Like most liquids, if you store paint in areas prone to freezing temperatures, such as a garage or shed, the paint will freeze. If this happens, often the paint is ruined and cannot be reused. However, in other cases, frozen paint may be restored and used if you take the proper measures to unthaw it. Before discarding frozen paint, try once to see if it can be restored back to its original consistency.
Place newspaper on a countertop or table to protect the surface.
Move the frozen paint indoors. Set the can on the newspaper. Allow the paint to thaw at room temperature overnight.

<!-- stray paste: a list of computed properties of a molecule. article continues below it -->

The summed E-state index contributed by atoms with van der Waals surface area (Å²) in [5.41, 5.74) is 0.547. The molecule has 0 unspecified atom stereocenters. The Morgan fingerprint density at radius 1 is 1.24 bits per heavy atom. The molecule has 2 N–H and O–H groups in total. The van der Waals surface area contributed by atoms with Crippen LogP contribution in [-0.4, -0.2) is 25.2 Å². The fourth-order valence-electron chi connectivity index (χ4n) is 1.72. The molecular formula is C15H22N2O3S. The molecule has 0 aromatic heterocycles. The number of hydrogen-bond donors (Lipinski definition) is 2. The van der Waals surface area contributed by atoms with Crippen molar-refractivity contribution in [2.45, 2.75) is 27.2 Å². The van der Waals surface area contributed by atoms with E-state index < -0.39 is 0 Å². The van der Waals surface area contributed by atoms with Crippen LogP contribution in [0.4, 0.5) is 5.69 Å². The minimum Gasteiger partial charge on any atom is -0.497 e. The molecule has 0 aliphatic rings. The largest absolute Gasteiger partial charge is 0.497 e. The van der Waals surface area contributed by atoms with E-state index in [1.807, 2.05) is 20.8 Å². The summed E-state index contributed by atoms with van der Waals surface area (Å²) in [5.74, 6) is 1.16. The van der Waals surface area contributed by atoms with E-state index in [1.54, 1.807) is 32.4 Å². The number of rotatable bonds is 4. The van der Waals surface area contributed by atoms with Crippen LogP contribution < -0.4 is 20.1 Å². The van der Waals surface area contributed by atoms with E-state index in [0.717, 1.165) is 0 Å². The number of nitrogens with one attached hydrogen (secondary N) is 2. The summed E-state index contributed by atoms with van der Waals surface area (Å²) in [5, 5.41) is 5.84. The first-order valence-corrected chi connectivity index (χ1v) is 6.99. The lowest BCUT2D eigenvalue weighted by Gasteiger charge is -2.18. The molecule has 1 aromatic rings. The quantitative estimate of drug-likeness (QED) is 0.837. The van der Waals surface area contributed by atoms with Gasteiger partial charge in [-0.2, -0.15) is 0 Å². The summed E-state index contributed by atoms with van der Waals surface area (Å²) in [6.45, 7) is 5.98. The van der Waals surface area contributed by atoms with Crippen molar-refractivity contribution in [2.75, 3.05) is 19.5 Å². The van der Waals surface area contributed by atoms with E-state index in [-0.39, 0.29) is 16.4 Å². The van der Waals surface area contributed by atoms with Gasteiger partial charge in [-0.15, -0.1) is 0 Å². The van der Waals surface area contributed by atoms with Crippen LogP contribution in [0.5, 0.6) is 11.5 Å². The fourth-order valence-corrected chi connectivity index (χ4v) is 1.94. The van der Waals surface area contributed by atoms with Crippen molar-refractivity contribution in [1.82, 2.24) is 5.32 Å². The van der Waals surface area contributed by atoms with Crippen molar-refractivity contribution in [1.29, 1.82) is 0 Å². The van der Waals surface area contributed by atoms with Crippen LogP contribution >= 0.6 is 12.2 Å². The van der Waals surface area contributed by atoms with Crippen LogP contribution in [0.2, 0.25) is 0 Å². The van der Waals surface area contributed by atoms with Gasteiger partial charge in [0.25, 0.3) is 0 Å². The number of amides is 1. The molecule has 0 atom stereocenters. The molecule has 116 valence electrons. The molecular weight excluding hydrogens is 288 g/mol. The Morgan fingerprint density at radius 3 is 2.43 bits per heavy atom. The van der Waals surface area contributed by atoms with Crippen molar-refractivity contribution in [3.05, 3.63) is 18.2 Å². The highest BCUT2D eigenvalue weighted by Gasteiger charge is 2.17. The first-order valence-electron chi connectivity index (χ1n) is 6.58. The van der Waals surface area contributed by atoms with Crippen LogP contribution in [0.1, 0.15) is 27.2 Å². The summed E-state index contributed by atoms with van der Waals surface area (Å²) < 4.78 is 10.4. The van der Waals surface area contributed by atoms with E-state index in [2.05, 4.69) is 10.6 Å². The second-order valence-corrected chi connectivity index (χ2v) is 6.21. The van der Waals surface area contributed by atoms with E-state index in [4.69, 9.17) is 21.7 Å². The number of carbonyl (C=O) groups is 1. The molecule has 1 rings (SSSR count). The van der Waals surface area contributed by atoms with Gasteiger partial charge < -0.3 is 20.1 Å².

Remove the lid to the paint can and check the thawing process. Push a paint stirrer into the paint. If it is difficult to do so, the paint needs to be thawed longer.
Stir the thawed paint with a paint stirrer. If the paint is clumpy and/or has a smell unlike regular paint, do not use it--it won't stick or cure properly. If the paint has a normal, smooth consistency, you can use as you normally would.
Dispose of ruined leftover paint according to your local household hazardous material laws. For latex paint, the most commonly used household paint, this usually involves allowing the paint to fully dry out and then discarding with your normal household waste. Oil paint normally must be taken to a household hazardous waste facility.